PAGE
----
His job included sharing the screen with veterans Raul Esparza and Luis Antonio Ramos, as well as writing and performing some of the songs in the soundtrack. I hope to see more of him in the future.
Diego is working on a career as a chef but is thrust into the world of crime that he knows little about. Jonathan says he sees Diego as the new Washington Heights, while Nevada is the old Washington Heights. Much has been said about the renaissance in the neighborhood, but as someone who once lived there, I can say that it has always been a very family-oriented area, despite some crime-ridden pockets.
Jonathan credits casting director, Judy Henderson, with finding him the perfect actor for each role. Casting is a particular talent that is largely unsung except by those in the industry. Henderson has won an Emmy Award for her work on the popular series, “Homeland,” so the crew of “Trouble in the Heights” was lucky to be able to work with her. “She really did a great job of putting the cast together. I couldn’t be more proud,” Jonathan says.
Raul Esparza knew Henderson and was happy to consider any role she brought his way. Jonathan was gratified to get an actor of his caliber and was impressed with what Raul brought to his role.
“Our production attorney came to the set,” Jonathan says, “…and he met Raul earlier. Raul had just gotten to the set in shorts and a backpack flung over his shoulder. Then, a couple of hours later, Raul’s in character in a black leather jacket. The lawyer didn’t recognize him. It was a total transformation. He put that jacket on, and he had a swagger.”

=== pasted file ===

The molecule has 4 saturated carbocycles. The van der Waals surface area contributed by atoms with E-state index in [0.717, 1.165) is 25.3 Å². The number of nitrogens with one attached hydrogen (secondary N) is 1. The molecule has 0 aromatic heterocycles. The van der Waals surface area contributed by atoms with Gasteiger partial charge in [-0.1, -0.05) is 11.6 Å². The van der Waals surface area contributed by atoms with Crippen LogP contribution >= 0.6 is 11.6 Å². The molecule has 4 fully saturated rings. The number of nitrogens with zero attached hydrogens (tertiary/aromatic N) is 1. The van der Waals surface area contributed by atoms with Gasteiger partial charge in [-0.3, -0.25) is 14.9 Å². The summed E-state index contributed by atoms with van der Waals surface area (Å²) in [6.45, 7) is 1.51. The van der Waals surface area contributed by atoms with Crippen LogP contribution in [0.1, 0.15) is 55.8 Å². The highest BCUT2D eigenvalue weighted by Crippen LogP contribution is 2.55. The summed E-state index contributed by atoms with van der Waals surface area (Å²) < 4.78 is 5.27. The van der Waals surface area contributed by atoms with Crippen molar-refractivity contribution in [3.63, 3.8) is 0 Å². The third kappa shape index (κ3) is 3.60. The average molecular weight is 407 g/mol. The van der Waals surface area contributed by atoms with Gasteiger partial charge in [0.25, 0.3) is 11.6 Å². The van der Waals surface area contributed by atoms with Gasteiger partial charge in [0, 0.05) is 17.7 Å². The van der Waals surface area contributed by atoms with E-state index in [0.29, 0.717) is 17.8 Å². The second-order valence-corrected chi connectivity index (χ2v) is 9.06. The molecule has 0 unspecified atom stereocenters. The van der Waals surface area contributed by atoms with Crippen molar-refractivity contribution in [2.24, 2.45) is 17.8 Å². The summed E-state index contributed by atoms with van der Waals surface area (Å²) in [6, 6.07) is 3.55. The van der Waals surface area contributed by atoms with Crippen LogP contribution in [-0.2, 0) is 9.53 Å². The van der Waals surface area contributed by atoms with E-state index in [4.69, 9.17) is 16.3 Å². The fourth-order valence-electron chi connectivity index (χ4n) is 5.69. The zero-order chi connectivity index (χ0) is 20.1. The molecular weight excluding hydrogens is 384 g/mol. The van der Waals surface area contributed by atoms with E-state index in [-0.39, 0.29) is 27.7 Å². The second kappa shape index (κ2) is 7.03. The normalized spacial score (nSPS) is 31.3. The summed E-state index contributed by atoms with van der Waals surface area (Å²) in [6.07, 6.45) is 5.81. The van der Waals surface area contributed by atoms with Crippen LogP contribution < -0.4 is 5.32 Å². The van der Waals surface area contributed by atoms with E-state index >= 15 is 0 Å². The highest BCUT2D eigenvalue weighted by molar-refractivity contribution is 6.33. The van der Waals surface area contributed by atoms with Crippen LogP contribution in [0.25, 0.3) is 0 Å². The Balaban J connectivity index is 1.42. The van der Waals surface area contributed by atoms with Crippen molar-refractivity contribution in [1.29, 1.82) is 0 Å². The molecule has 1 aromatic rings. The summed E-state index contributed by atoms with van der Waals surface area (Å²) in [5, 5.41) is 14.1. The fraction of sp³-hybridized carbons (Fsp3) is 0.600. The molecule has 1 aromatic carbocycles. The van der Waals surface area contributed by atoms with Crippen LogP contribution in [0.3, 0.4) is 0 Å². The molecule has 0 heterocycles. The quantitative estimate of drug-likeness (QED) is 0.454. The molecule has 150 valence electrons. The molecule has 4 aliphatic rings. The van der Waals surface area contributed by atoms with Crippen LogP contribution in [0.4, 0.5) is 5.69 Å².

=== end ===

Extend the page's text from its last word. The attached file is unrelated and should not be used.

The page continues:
The boys, played by Antonio Ortiz and Cruz Santiago, do a remarkable job among the more seasoned actors. In my interview with Raul, he talked about a particularly difficult scene that he shot with Cruz, during which he was very impressed with the young actor’s ability to immediately let go into the emotion of the scene.
This is especially impressive considering that the movie’s budget meant there was no time for rehearsals or multiple takes. Jonathan says they even had to remove shots from their list every day because there simply wasn’t the time or the money. You’d never know it considering the final product, which ended up looking like a movie with a higher budget.
It was working as an agent trainee at one of the top agencies in Los Angeles that made Jonathan want to try filmmaking. “I learned by reading a ton of scripts what was done right and what was done wrong,” he says. After he tried his hand at short films, he discovered that he enjoyed the process.
Now, he’s completing a documentary about a controversial cocktail that began in Washington Heights – “the nutcracker.” A number of myths abound about the drink, but it’s controversial primarily because it is frequently sold in barber shops and bodegas that are not licensed to sell alcohol. His film chronicles the drink’s beginnings and the folklore surrounding it.
“Trouble in the Heights” is now available on iTunes, Amazon, Redbox, and other on demand services. If you’re a fan of indie films (and if not, why not?), I highly recommend renting it.